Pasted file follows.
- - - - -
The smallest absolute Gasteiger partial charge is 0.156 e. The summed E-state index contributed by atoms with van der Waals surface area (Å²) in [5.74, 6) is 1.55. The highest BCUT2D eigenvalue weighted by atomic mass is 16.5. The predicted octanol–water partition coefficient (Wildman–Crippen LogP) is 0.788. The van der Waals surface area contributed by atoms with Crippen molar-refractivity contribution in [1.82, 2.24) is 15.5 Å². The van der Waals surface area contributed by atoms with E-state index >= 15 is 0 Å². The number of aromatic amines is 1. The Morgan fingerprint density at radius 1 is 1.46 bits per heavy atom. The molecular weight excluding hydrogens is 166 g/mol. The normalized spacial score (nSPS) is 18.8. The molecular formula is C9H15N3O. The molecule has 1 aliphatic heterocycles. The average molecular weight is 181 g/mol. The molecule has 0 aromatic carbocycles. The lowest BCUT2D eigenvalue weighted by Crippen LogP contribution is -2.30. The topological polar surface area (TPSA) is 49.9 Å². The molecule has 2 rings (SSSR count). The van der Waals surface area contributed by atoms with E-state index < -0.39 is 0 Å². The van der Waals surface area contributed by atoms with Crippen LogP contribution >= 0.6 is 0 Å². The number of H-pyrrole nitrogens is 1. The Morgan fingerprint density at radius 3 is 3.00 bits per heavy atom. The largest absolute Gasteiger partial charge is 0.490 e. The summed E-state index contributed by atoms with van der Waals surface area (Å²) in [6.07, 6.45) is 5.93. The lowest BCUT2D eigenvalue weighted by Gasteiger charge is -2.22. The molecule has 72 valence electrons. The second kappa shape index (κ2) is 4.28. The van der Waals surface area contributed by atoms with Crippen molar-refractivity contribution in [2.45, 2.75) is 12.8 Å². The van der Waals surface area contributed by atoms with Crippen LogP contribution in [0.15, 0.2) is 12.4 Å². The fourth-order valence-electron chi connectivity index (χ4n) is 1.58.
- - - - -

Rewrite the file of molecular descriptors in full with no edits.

The smallest absolute Gasteiger partial charge is 0.156 e. The summed E-state index contributed by atoms with van der Waals surface area (Å²) in [5.74, 6) is 1.55. The highest BCUT2D eigenvalue weighted by atomic mass is 16.5. The predicted octanol–water partition coefficient (Wildman–Crippen LogP) is 0.788. The van der Waals surface area contributed by atoms with Crippen molar-refractivity contribution in [1.82, 2.24) is 15.5 Å². The van der Waals surface area contributed by atoms with E-state index >= 15 is 0 Å². The number of aromatic amines is 1. The Morgan fingerprint density at radius 1 is 1.46 bits per heavy atom. The molecular weight excluding hydrogens is 166 g/mol. The normalized spacial score (nSPS) is 18.8. The molecular formula is C9H15N3O. The molecule has 1 aliphatic heterocycles. The average molecular weight is 181 g/mol. The molecule has 0 aromatic carbocycles. The lowest BCUT2D eigenvalue weighted by Crippen LogP contribution is -2.30. The topological polar surface area (TPSA) is 49.9 Å². The molecule has 2 rings (SSSR count). The van der Waals surface area contributed by atoms with E-state index < -0.39 is 0 Å². The van der Waals surface area contributed by atoms with Crippen LogP contribution >= 0.6 is 0 Å². The number of H-pyrrole nitrogens is 1. The Morgan fingerprint density at radius 3 is 3.00 bits per heavy atom. The largest absolute Gasteiger partial charge is 0.490 e. The summed E-state index contributed by atoms with van der Waals surface area (Å²) in [6.07, 6.45) is 5.93. The lowest BCUT2D eigenvalue weighted by Gasteiger charge is -2.22. The molecule has 72 valence electrons. The second kappa shape index (κ2) is 4.28. The van der Waals surface area contributed by atoms with Crippen molar-refractivity contribution in [2.45, 2.75) is 12.8 Å². The van der Waals surface area contributed by atoms with Crippen LogP contribution in [0.15, 0.2) is 12.4 Å². The fourth-order valence-electron chi connectivity index (χ4n) is 1.58.